14th Street is an intriguingly in-between kind of street in New York. For starters, 14th Street plays host to the L train – one of the few subway lines that cuts across Manhattan rather than along, and which shuttles New Yorkers between Manhattan and Brooklyn dozens of times each day, allowing for the inter-twining of the two boroughs’ destinies and resident populations.
14th Street is also the very first street to extend river-to-river across Manhattan in a single, tyrannical straight line. The first street, to wit, on Manhattan’s famous grid: north of 14th, everything is orderly, Cartesian, perfect; south of 14th, all hell breaks loose, and the city becomes a lot less navigable, and a lot more labyrinthine, complex, and intriguing. The street is thus a kind of border or membrane between rational and Dionysian New York. Some Manhattanites profess to never ever go south of 14th.
To add to these singular characteristics, the immediate urban landscape along 14th Street is, furthermore, schizophrenic in nature. An apt description of the street is that it “swings both ways,” in more ways than one. Firstly, a walk along the street takes one from the somewhat more gritty and once-impoverished tenements of Alphabet City to the uber-hip high-end fashion of the Meat-packing District, brandishing boutiques from the likes of Stella McCartney, the late Alexander McQueen, and Diane von Furstenberg. The latter’s initials “D/F” preside over the entire precinct like a sacred cartouche from some Egyptian temple complex, of which she herself is the High Priestess.
Secondly, sexuality on the street is decidedly fluid, from the straight(er) neighborhoods west of 6th Avenue, to the fabulously gay and once-raunchy haunt of Chelsea east of 6th. Here in the 1970s to 1990s, the most notorious gay sex, strip, drag and just-about-any-kind-of clubs flourished. These days, however, the area is populated by a kind of sexually ambiguous species of metrosexual young persons, pushing prams and practicing Prada.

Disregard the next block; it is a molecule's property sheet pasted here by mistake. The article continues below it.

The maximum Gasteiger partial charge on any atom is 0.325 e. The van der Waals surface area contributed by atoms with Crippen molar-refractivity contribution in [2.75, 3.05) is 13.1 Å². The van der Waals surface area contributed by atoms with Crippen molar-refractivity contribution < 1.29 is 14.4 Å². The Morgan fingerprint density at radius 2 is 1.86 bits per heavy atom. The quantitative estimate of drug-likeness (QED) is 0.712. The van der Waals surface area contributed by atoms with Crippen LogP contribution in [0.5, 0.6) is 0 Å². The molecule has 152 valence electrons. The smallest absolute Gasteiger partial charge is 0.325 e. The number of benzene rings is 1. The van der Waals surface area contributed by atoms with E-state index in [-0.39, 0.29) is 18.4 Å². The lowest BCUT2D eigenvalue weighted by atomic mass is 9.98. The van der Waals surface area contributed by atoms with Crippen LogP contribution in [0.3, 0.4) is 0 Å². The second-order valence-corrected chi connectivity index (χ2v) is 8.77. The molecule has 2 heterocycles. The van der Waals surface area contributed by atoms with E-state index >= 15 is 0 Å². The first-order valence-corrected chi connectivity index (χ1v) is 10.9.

In between these extremes, binding them inextricably together, sits Union Square, an inadvertent symbol of America itself, and the dichotomies of income, race, religion and sexuality the nation continues to struggle with. This is the true political and historical heart of 14th Street and possibly even New York City: 250,000 gathered here to support the union during the Civil War in 1861. More recently, after the terrorist attacks of September 11th, Union Square spontaneously became a public gathering place for thousands of mourners holding candlelight vigils. Today, the square is as popular as ever with the city’s inhabitants; in particular, the southern end of the Square, flanked by 14th street, is one of the most pleasant public spaces in New York to be in to watch the City pass one by.
Union Square’s much-feted, much-younger cousin in the west – the High Line Park – is stunningly landscaped but starkly soul-less, accentuating just how much Manhattan is becoming a specific kind of island, custom-made for a specific kind of New Yorker. Around that part of the city, one can see Manhattan as a theme park, drawing throngs of cooing Asians and Europeans keen to partake of the American Dream: the right to purchase and consume ever more meaningless, materialistic, marquee-named tat. In the meantime, the real New York thrives elsewhere, markedly more down-to-earth and matter-of-fact.
This tale of 14th Street, told straight up and without pretension, is the tale of America itself – a nation that perpetually swings both ways: Democrat and Republican, Straight and Gay, Have and Have-Not, Authentic and Artificial. Attempts are and have always been made to acknowledge and cater to all the shades in-between, but the way one best conceives of the State of the Union, is in terms of it being quite literally, “bi.”
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